And then 葉蔵 talks about how 堀木 has been helping him get back on his feet. I’m not sure how sincerely vs. not sincerely, mainly because I don’t know how much 5円 would have been at the time. But I do get the impression of like - the kinda helpful bro who’s trying to help but ends up keeping his distance and dragging you back into old habits a little too much.
Anyway, the society part I think is 堀木 saying “don’t sleep around too much dude, any more than this doesn’t really fly in society” (maybe saying he’s on thin ice after the lovers’ suicide scandal? Or just that he should settle down from their old brothel habits before it?)
and that seems to really tick 葉蔵 off because he goes into a long (internal) spiel about how he doesn’t get why someone would say “society wouldn’t like that” when really they mean THEY wouldn’t like that, and this somehow sparks more introspection about society and what it means than all those Marxist lectures and pamphlets earlier in the novel.
So – I don’t think 堀木 was claiming he was the 世間 - I think 葉蔵 got (internally) confused by / mad at 堀木 expressing his own opinions as though he were the 世間.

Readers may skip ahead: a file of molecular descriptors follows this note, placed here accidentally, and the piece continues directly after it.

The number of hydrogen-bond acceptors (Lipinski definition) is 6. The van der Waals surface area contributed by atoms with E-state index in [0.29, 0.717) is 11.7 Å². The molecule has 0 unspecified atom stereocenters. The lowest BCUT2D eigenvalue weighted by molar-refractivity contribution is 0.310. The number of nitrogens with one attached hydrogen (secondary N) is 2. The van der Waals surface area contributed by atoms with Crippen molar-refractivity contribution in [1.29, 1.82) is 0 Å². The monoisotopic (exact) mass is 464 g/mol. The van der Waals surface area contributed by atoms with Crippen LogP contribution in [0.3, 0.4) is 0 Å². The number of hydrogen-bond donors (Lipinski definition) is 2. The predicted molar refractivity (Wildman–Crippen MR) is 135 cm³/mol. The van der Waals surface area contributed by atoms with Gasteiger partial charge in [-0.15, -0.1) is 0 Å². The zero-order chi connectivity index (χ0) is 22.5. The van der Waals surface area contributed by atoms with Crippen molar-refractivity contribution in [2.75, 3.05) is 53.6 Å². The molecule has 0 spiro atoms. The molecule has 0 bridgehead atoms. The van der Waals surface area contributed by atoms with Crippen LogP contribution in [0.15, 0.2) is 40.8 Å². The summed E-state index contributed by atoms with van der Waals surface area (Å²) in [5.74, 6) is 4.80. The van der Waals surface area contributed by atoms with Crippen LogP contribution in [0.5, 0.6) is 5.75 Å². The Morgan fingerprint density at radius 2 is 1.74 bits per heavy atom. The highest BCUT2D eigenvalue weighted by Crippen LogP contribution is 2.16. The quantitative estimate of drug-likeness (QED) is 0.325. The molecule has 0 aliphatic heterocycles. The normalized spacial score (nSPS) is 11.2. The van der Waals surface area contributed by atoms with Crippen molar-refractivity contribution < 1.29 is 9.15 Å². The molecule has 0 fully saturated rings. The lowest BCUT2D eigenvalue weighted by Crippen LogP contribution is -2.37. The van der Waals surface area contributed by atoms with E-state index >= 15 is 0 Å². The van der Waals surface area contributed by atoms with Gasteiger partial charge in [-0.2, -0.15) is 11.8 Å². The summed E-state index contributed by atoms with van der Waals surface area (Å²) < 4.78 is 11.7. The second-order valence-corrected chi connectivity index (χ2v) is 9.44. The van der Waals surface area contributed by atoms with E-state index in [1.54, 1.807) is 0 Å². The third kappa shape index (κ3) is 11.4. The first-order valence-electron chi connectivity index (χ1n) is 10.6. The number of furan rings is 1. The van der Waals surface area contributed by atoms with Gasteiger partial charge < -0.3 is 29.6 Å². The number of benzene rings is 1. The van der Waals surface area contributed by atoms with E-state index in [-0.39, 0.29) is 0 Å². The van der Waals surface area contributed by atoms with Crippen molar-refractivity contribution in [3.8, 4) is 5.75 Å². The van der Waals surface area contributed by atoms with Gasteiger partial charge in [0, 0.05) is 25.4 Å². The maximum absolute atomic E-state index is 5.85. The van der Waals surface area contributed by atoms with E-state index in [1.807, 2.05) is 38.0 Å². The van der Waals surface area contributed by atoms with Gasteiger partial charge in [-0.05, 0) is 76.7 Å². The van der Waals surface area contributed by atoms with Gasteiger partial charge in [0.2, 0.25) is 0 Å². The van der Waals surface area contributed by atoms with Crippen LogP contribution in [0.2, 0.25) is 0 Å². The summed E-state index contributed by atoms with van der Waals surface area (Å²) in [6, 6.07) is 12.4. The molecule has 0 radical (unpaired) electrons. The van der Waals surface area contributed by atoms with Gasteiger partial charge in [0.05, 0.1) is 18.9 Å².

Dots? My edition might not have those… Do they mark the poem (that starts してその)?
As for the scene, I think what happens is - because of all the alienating feelings in the other scenes, 葉蔵 increasingly just tries to avoid シヅ子 and シゲ子 in favor of just drinking all day, so they don’t see each other much. Then he comes home after a day/night of drinking, and I find this scene hard to understand too.
I think the あサ (note that it’s a mix of hiragana and katakana - at least in my edition anyway) not at the end of her (?) sentences is an indication that she’s crying - the は turns into a wail and her emotive さ gets forcefully katakanized. Either that or maybe it’s an indication of her 山梨 accent? Or I’m completely off base of course! (EDIT to add - I think I did get this turned around, see later post)
Anyway it’s sad and unpleasant because she lightly compares his face to his cartoon character, and he insults her and says when she sleeps she looks like a 40 year-old man, and that’s when her crying (?) starts and she says it’s his fault and accuses him of “drinking up” people like, I guess, an emotional vampire, the same way he does the alcohol.
And it sounds like that’s the usual way they fall asleep at this point.
Hope that helps! There’s definitely a lot going on at this point! (and there’s plenty I might have off above too)
One fun option might also be the Junji Ito adaptation (or there’s at least one other manga adaptation on bookwalker too) - it’s not intensely faithful and definitely adds a lot of stuff, but visualization and a generally slower pace can go a long way too.
Out of curiosity, I actually noticed the section covered in this thread is the part covered by the free Bookwalker preview (試し読み) for the second volume.